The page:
Ken Burns Gives Nantucket Film Festival Audiences a Glimpse of His Latest Doc ‘Leonardo da Vinci’

Ken Burns attended the 29th annual Nantucket Film Festival, which concludes Sunday, to give audiences a glimpse of his latest PBS documentary “Leonardo da Vinci.” The two-part, four-hour doc — directed by Burns, his daughter Sarah Burns and his son-in-law David McMahon — explores the life and work of the 15th-century polymath. “Leonardo da Vinci,” which begins airing in November, marks the first project Burns has directed that unfolds entirely outside the continental United States.

Although his work on “Leonardo da Vinci” is done, Burns has projects lined up through 2029. Currently, the director is working on several documentaries, including ones on Lyndon B. Johnson, the American Revolution and Barack Obama.

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Variety spoke with Burns about making a doc not based in American history, his views on directing films about contemporary topics and why history never repeats itself.

Why did you decide to make Leonardo da Vinci the subject of your first doc that doesn’t explore the American experience?

I was working several years ago on a film about Benjamin Franklin, and among the people that we interviewed for that film was [author] Walter Isaacson. I was having dinner with Walter and all of the sudden, in the middle of dinner, he started pushing Leonardo, and I just went, “Come on.” He thought that Benjamin Franklin is arguably the great American artist in words of the 18th century and the greatest scientist of the age, and Leonardo was the greatest scientist of his age and arguably the greatest artist of the world at that time. He kept pushing it and pushing it, and finally I was like, “Come on, Walter. Just leave it alone.” So I walk out of the restaurant and I called my oldest daughter [Sarah Burns] and son-in-law [David McMahon]. At the time, we were in the midst of working on a big, massive four-part biography of Muhammad Ali, and I said, “Walter is just pushing Leonardo on me,” and they said, “We will do Leonardo.” So, the next morning I called Walter back and said, “We will do it.”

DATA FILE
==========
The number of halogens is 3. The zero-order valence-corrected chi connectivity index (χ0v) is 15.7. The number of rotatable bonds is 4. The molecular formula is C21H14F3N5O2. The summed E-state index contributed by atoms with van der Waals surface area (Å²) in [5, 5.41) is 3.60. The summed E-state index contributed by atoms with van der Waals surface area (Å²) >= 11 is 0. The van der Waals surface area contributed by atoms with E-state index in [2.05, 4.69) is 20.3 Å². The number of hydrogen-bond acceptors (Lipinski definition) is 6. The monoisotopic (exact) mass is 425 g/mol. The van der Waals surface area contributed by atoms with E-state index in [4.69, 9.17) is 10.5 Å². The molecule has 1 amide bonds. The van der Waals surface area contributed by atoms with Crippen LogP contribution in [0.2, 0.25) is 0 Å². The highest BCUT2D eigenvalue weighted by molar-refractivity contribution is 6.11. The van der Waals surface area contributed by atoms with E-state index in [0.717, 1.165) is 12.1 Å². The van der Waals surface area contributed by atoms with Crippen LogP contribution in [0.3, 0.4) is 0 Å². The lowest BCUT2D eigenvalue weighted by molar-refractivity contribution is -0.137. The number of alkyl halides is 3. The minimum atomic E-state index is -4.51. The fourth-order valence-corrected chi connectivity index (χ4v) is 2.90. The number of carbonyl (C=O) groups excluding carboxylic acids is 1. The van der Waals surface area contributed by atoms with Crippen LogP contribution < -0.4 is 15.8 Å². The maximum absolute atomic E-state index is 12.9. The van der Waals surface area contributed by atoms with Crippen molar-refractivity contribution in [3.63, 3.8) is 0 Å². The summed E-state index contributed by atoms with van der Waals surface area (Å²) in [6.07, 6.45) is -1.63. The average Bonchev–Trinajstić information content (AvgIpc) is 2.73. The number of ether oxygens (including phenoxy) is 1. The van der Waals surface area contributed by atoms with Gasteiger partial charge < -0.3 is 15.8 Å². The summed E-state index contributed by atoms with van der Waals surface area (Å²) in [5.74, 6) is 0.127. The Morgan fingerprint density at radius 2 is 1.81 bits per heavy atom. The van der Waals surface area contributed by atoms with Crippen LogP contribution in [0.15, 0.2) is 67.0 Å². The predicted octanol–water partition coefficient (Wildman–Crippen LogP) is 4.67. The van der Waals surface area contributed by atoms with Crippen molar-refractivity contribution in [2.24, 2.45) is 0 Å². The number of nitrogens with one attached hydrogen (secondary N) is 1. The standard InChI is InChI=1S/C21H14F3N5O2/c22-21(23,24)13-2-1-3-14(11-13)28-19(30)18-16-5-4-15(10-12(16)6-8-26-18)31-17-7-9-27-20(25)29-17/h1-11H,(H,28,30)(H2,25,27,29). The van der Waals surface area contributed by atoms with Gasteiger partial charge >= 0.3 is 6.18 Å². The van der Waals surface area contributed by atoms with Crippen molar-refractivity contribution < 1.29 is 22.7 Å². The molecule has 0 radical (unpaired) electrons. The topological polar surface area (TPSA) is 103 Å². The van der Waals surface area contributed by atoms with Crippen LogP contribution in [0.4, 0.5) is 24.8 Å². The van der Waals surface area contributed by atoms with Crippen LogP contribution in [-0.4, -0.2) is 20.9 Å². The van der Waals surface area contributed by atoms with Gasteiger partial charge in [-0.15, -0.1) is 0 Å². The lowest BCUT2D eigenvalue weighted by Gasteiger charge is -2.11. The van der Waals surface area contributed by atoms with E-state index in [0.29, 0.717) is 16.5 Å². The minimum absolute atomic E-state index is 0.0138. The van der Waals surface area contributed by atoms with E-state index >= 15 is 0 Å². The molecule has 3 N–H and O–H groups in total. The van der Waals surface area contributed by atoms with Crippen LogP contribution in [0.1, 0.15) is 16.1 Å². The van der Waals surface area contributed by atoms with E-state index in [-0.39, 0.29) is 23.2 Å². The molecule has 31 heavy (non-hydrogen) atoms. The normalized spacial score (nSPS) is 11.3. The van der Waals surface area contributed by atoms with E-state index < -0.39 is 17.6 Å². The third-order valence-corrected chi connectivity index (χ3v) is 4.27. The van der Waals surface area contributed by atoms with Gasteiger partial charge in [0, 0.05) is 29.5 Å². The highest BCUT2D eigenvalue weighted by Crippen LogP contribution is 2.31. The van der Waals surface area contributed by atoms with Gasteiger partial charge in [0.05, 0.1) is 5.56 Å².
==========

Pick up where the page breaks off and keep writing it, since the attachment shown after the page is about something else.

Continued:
Do you think your da Vinci film speaks to what’s going on today?

Human nature doesn’t change. People think that history repeats itself. It never does. No event has happened twice. Mark Twain is supposed to have said, “History doesn’t repeat itself, but it often rhymes.” Every time we have worked on a film, we focus on the film and the story we are trying to tell. It has a million problems that we have to overcome and solve. When we finish, we lift our heads up and we go, “Wow. It’s so contemporary.” If I told you I was making a film about mass demonstrations taking place against the current administration all around the country; about a White House in disarray and obsessed with leaks; about asymmetrical warfare that confounded the mighty the U.S. military; about huge document drops of stolen classified material and accusations that a political party reached out to a foreign power to affect a national election — you would say that we are talking about now. Trump. But these are all true in 2006, when I decided to make “The Vietnam War.” So there has never been a film where when you talk about human nature, that it doesn’t speak to the present. That tells you what a powerful teacher history can be and the stories about the past can be, because they are always going to speak in a relatively dispassionate way about everything that’s going on now.

What do you think the biggest takeaway of the da Vinci will be?

So, Leonardo is this gay man born out of wedlock who is the greatest painter of all time in some people’s minds. He is certainly the greatest scientist of his age. He saw no difference between [art and science]. And when you say, “How many paintings does he have?” People go, “I don’t know. Hundreds?” It’s fewer than 20 and half of those were unfinished. He also has thousands and thousands of notebook pages that anticipate stuff that isn’t going to be discovered for 450 years. His description of the heart and how the heart valve works, they didn’t discover [what da Vinci knew about the heart valve] until the 1970s. It’s just incredibly impressive. So, like the United States, which I’ve been so focused on, however flawed, it creates aspiration. This guy was using 75% of his brain and we are using 10%. What would it take to use more? That question alone, if it animates even one second of your day for one day is better than not saying, “How could I be better? How could I be smarter? What could I see clearer?”

Do you plan on making more documentaries based outside the U.S.?

I can no longer say never, but I am stacked up with projects that are all underway through the end of this decade. They are all American subjects. The Leonardo film will come out this November and then the following November is my film on the American Revolution, which is an incredibly challenging project. There are no photographs or newsreels. It’s a subject that is bloody and really complicated.

You are working on a doc about Barack Obama. Is that your first film that covers contemporary American?

Well, no. With the Obama doc, it just needs to marinate. It’s like wine. History is like that. You understand it’s better when you get farther away and you have perspective and it’s no longer just journalistic. The closest [contemporary doc] we have ever done was “The Central Park Five.” But even that came out 23 years after the crime and 10 years after they were exonerated.

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